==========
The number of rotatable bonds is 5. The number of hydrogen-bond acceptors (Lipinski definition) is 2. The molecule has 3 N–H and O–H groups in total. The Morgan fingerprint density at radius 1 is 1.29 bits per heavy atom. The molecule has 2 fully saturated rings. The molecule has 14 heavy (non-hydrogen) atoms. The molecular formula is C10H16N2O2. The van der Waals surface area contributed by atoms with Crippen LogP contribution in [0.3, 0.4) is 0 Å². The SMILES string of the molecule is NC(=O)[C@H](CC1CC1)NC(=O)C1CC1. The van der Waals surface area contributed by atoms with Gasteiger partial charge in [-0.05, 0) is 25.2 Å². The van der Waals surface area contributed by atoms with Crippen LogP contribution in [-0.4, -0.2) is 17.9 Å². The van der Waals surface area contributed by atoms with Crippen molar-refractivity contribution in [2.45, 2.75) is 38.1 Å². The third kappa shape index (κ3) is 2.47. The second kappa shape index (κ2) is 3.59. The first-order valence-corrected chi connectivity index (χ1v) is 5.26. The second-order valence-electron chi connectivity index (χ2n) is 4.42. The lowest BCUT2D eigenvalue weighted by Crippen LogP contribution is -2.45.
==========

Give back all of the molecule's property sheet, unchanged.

The number of rotatable bonds is 5. The number of hydrogen-bond acceptors (Lipinski definition) is 2. The molecule has 3 N–H and O–H groups in total. The Morgan fingerprint density at radius 1 is 1.29 bits per heavy atom. The molecule has 2 fully saturated rings. The molecule has 14 heavy (non-hydrogen) atoms. The molecular formula is C10H16N2O2. The van der Waals surface area contributed by atoms with Crippen LogP contribution in [0.3, 0.4) is 0 Å². The SMILES string of the molecule is NC(=O)[C@H](CC1CC1)NC(=O)C1CC1. The van der Waals surface area contributed by atoms with Gasteiger partial charge in [-0.05, 0) is 25.2 Å². The van der Waals surface area contributed by atoms with Crippen LogP contribution in [-0.4, -0.2) is 17.9 Å². The van der Waals surface area contributed by atoms with Crippen molar-refractivity contribution in [2.45, 2.75) is 38.1 Å². The third kappa shape index (κ3) is 2.47. The second kappa shape index (κ2) is 3.59. The first-order valence-corrected chi connectivity index (χ1v) is 5.26. The second-order valence-electron chi connectivity index (χ2n) is 4.42. The lowest BCUT2D eigenvalue weighted by Crippen LogP contribution is -2.45.